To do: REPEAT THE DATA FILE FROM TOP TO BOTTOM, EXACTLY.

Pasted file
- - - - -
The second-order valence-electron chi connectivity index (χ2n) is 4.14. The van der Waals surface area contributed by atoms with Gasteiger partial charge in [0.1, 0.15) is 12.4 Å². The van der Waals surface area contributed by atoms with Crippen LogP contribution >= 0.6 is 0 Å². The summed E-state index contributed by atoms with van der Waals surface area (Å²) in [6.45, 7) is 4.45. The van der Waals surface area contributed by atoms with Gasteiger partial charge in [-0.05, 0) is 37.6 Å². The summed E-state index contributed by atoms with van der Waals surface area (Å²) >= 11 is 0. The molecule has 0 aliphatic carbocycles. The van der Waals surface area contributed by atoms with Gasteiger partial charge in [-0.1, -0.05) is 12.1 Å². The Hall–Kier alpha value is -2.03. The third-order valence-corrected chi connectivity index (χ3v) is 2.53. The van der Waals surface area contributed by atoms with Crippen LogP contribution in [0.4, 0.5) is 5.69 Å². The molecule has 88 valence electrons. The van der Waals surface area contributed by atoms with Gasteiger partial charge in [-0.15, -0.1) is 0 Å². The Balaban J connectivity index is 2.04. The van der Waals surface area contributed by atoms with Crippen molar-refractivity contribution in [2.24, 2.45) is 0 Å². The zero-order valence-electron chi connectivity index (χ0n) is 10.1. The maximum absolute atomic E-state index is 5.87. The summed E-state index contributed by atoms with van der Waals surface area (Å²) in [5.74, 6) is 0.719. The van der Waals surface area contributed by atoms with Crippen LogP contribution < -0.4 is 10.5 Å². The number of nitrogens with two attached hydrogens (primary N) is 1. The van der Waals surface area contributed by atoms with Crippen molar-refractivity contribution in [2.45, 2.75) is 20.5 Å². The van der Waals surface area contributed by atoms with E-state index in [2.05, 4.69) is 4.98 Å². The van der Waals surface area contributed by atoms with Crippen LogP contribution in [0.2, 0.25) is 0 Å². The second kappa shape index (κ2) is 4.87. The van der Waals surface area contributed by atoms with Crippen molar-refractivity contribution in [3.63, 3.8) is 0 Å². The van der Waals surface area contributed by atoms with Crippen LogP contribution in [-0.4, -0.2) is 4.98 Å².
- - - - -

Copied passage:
The second-order valence-electron chi connectivity index (χ2n) is 4.14. The van der Waals surface area contributed by atoms with Gasteiger partial charge in [0.1, 0.15) is 12.4 Å². The van der Waals surface area contributed by atoms with Crippen LogP contribution >= 0.6 is 0 Å². The summed E-state index contributed by atoms with van der Waals surface area (Å²) in [6.45, 7) is 4.45. The van der Waals surface area contributed by atoms with Gasteiger partial charge in [-0.05, 0) is 37.6 Å². The summed E-state index contributed by atoms with van der Waals surface area (Å²) >= 11 is 0. The molecule has 0 aliphatic carbocycles. The van der Waals surface area contributed by atoms with Gasteiger partial charge in [-0.1, -0.05) is 12.1 Å². The Hall–Kier alpha value is -2.03. The third-order valence-corrected chi connectivity index (χ3v) is 2.53. The van der Waals surface area contributed by atoms with Crippen LogP contribution in [0.4, 0.5) is 5.69 Å². The molecule has 88 valence electrons. The van der Waals surface area contributed by atoms with Gasteiger partial charge in [-0.15, -0.1) is 0 Å². The Balaban J connectivity index is 2.04. The van der Waals surface area contributed by atoms with Crippen molar-refractivity contribution in [2.24, 2.45) is 0 Å². The zero-order valence-electron chi connectivity index (χ0n) is 10.1. The maximum absolute atomic E-state index is 5.87. The summed E-state index contributed by atoms with van der Waals surface area (Å²) in [5.74, 6) is 0.719. The van der Waals surface area contributed by atoms with Crippen LogP contribution < -0.4 is 10.5 Å². The number of nitrogens with two attached hydrogens (primary N) is 1. The van der Waals surface area contributed by atoms with Crippen molar-refractivity contribution in [2.45, 2.75) is 20.5 Å². The van der Waals surface area contributed by atoms with E-state index in [2.05, 4.69) is 4.98 Å². The van der Waals surface area contributed by atoms with Crippen LogP contribution in [0.2, 0.25) is 0 Å². The second kappa shape index (κ2) is 4.87. The van der Waals surface area contributed by atoms with Crippen molar-refractivity contribution in [3.63, 3.8) is 0 Å². The van der Waals surface area contributed by atoms with Crippen LogP contribution in [-0.4, -0.2) is 4.98 Å².